While reflecting on the global outlook for 2023-24, Kristalina Georgieva, the Managing Director of the International Monetary Fund (IMF), said that while growth remains weak this year, it might finally be a critical ‘turning point’ for the world economy.
“We are finally seeing growth going up and inflation going down after a long period where everything was the exact opposite – growth was down, and inflation was up,” the IMF chief said Sunday at the pre-World Government Summit event in Dubai.
Georgieva said: “After expanding by 3.4 per cent last year, we see growth slowing to 2.9 per cent in 2023 and rebounding slightly to 3.1 per cent in 2024. We released our latest forecast two weeks ago, and while it is less gloomy than in October, we still project slower growth, and the fight against inflation remains a priority for 2023. So even in 2024, we will not be returning to growth of the kind the world needs.”
“What has shaped this less pessimistic outlook are three factors. One is the remarkable resilience of labour markets in the US and Europe, resulting in strong consumer demand. Second, China re-opening on December 8 last year, drastically improving recovery projections. Third, adjustment of Europe as it withdraws from dependency on Russian oil and gas.”
She added: “On the positive, we see inflation declining from 8.8 per cent in 2022 to 6.6 per cent this year and 4.3 per cent in 2024 — although for most countries, it will still be above pre-pandemic levels.”
The IMF chief and other global banking and finance leaders, including those from Islamic finance, spoke at the seventh annual Arab Fiscal Forum at the World Government Summit.
Scheduled to begin on Monday, the WGS will see participation from an exhaustive list of global leaders and celebrities. The IMF chief encouraged the leaders to draw inspiration from the Moroccan football team’s spectacular use of determination and team work at the Qatar World Cup in 2022.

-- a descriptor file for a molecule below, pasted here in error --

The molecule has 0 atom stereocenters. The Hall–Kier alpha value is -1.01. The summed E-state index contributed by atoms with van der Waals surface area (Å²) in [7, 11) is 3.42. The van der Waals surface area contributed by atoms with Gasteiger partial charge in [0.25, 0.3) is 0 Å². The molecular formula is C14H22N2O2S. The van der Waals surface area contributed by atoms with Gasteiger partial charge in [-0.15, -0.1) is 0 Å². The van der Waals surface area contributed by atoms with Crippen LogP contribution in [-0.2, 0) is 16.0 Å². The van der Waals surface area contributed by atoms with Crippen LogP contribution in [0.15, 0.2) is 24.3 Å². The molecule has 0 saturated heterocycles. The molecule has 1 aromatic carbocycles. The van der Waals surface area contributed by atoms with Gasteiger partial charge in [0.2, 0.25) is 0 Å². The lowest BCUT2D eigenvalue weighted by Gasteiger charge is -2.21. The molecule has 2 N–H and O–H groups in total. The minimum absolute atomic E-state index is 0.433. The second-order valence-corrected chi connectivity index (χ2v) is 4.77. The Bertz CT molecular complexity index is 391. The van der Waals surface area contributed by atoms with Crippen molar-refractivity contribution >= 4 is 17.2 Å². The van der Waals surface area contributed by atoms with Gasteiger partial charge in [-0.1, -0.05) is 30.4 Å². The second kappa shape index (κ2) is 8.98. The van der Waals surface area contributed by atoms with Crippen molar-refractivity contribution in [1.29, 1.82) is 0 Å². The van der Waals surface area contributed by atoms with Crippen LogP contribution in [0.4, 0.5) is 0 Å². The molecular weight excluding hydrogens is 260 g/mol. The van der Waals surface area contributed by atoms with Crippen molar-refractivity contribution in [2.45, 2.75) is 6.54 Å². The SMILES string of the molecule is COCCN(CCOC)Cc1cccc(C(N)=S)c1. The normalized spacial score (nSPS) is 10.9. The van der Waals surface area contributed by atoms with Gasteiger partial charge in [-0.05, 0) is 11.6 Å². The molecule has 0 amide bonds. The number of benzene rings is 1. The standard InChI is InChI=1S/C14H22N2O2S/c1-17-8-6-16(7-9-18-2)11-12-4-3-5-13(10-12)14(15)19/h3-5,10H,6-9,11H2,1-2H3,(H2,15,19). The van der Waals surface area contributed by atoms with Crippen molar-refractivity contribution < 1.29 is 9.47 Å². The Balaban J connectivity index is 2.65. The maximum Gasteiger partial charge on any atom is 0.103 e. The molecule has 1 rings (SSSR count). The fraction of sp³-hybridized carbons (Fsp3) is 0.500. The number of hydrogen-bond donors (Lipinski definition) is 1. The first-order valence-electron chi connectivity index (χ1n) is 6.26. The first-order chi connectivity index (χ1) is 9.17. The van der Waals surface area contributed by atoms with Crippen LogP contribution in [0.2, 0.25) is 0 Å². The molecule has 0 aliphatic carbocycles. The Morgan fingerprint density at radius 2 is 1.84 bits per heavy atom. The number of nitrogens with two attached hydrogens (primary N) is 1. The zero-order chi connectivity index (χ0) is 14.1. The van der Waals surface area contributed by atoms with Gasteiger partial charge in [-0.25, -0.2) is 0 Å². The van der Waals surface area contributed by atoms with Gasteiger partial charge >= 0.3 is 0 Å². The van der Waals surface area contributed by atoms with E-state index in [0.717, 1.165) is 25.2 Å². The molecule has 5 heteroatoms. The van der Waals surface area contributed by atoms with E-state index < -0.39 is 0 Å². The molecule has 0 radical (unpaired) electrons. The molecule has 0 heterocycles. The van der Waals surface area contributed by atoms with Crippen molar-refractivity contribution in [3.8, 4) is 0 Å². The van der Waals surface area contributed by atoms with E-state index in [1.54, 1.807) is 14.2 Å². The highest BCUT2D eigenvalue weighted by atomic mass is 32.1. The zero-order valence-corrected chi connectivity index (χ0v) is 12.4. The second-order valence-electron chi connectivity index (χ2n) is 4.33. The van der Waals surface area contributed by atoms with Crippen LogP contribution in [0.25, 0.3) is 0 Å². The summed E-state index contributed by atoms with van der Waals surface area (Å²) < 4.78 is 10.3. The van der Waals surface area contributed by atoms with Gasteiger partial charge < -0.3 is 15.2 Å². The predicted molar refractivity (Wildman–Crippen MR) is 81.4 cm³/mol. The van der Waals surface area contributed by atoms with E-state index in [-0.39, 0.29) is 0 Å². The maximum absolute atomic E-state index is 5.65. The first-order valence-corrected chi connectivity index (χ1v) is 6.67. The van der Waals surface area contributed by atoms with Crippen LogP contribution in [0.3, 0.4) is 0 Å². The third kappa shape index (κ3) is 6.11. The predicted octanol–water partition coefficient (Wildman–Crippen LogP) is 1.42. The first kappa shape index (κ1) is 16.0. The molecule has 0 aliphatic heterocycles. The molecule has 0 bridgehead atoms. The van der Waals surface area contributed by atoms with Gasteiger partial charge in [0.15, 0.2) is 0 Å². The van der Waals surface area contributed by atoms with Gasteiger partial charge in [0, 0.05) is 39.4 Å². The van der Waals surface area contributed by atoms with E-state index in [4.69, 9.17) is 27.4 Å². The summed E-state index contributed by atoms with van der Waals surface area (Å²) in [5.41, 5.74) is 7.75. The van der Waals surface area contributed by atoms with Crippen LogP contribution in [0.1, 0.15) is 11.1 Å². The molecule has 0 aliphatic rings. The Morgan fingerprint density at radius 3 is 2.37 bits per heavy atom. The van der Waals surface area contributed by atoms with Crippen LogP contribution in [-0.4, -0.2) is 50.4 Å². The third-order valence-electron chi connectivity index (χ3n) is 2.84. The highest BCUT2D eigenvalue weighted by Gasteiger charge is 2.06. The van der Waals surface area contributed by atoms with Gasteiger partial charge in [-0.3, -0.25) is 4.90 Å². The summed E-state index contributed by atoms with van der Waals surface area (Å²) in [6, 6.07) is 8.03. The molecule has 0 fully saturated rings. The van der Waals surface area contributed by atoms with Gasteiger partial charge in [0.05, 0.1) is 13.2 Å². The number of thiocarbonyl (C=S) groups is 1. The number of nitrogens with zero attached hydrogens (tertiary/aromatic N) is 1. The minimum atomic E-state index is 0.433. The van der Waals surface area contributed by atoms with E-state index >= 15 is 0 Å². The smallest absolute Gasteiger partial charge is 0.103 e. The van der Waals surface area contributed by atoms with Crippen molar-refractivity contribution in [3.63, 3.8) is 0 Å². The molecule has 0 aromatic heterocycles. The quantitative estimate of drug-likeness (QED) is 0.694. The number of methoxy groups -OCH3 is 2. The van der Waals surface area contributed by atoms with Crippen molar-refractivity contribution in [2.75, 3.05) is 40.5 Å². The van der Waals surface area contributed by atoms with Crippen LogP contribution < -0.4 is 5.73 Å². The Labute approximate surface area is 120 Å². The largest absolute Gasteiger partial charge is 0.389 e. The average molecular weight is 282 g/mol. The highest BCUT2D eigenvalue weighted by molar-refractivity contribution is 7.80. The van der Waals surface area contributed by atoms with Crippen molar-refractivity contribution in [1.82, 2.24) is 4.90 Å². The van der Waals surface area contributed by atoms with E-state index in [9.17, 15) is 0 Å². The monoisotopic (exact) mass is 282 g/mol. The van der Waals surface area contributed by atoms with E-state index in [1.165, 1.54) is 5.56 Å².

Mena to see a drop in growth
During her keynote speech, Georgieva spoke about the vital role resilient public finances can play in protecting people and economies. She also praised Gulf countries for extending their support towards low-income nations in the region during crises.
However, as the global economy slows, growth is also expected to drop in the Middle East and North Africa (Mena) — from 5.4 per cent in 2022 to 3.2 per cent this year before ticking up to 3.5 per cent in 2024, said the IMF chief.
“The OPEC+ production cuts would reduce overall revenue for the oil exporters. For oil importers, the challenges would continue. Public debt is a particular concern, with several economies in the region facing elevated debt-to-GDP ratios — some close to 90 per cent,” added Georgieva.
However, Georgieva listed three ways to mitigate these risks, despite more significant macroeconomic concerns. She said: “There are three guiding principles countries can use to build resilient fiscal policies. One is to have a robust framework to conduct fiscal policy and manage risks; two is long-term planning and investment to address climate change; and three is to boost tax revenues.”
Georgieva said many countries in the region had made good progress in expanding their tax capacity. She said, “The UAE is set to phase in corporate tax, and Bahrain and Saudi Arabia have raised substantial revenue by introducing value-added taxes. Actions like these should raise revenue by increasing compliance.”
Deepening international cooperation
For some countries, domestic policies are not enough to resolve another pressing challenge: unsustainable debt, said Georgieva. “Crushing debt burdens weigh on health, education, and infrastructure spending. This hits the vulnerable hardest, but it is also a shared problem for the region and the world,” she explained.
“And this is where teamwork comes in. With so many public and private creditors, unsustainable debt can only be addressed through multilateral cooperation,” Georgieva concluded.